Destiny review

Destiny Traveller

Framed in humourlessly portentous space opera, Halo’s illegitimate child, Destiny, has arrived.

Your job is to restore Earth’s golden age of galactic colonisation by cleansing our solar system of the robotic and alien factions invading it. Naturally, this doesn’t involve diplomacy, so much as stalking vast tracts of landscape and gargantuan, cathedral-like underground mazes, where each new area is a fresh puzzle in crowd control with guns. Although much-touted, the presence of other players is fleeting unless you specifically get together in a fireteam or enter the Crucible, where you can finally shoot them. The upgrade system revolves around looting weapons and equipment from dead enemies, as well as completing special bounties. It looks, sounds and plays like Halo, with additional layers of character progression and a promise of new content to be released over the coming year. It’s not as ambitious as its PR puff claims, but it’s still a great shooter.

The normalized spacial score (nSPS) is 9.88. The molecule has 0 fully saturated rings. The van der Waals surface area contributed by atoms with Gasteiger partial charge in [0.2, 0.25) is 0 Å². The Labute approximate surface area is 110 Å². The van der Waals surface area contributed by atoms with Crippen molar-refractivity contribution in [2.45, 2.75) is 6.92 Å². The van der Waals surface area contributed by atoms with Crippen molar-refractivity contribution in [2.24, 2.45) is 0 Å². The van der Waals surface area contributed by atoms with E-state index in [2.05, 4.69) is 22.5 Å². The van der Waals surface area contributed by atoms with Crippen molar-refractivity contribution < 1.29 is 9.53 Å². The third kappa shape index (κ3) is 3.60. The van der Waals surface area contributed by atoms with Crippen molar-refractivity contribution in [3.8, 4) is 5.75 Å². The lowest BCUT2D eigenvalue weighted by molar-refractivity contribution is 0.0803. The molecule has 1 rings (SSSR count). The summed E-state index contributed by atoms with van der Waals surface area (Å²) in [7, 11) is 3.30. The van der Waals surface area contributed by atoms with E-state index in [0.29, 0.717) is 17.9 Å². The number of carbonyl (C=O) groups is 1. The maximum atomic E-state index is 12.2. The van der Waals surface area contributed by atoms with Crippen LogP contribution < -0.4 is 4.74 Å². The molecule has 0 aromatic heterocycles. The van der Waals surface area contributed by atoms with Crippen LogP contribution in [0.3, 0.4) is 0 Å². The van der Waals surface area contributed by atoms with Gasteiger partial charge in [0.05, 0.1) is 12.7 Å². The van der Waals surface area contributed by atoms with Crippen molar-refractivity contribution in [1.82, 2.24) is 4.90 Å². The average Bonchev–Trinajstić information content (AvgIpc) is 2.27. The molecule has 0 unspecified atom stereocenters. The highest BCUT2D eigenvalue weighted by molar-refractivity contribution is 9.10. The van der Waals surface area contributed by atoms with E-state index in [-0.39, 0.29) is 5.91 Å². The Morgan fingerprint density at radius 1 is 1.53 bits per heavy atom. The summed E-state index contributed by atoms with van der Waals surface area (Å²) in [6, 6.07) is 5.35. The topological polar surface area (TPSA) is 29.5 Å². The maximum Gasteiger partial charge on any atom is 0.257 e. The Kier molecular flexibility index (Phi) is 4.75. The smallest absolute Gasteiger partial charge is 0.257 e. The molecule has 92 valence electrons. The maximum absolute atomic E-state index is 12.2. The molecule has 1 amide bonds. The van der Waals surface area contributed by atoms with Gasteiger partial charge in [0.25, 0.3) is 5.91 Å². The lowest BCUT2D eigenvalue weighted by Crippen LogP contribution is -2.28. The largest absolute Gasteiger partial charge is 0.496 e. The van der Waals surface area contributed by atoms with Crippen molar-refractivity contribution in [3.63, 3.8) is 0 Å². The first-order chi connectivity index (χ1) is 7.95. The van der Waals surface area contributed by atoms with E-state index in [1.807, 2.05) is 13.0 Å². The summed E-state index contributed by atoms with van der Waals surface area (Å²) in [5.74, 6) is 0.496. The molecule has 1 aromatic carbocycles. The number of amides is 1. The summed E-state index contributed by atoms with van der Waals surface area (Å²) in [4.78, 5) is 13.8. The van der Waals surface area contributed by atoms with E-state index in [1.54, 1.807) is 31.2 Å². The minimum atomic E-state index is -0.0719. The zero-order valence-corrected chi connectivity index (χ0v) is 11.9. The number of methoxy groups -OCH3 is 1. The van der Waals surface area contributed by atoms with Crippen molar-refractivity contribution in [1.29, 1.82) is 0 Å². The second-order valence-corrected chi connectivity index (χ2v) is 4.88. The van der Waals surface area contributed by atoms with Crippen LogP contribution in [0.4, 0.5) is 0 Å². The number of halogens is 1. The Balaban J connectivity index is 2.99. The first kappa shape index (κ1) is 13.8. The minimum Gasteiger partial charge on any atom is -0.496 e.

Fantasy Life, 2DS & 3DS

The strange norm in adventure games is that they force you to choose your character’s specialism before you have any idea what the game’s about. It’s the equivalent of getting pre-schoolers to select a career and then never letting them change their minds, even if they’ve made a terrible mistake. Fantasy Life gets around this universally accepted idiocy by encouraging you to swap professions, improving skills in order to help the citizenry of Reveria. Through gradual exploration and unlocking abilities in the game’s dozen character classes – including miner, alchemist and tailor, alongside more conventional wizards and warriors – you can do favours for people with increasingly arcane problems. It’s a sprawling, resolutely old-school adventure.

Nintendo, £27.99

Powered by article was written by Nick Gillett, for The Guardian on Saturday 20th September 2014 06.00 Europe/London © Guardian News and Media Limited 2010


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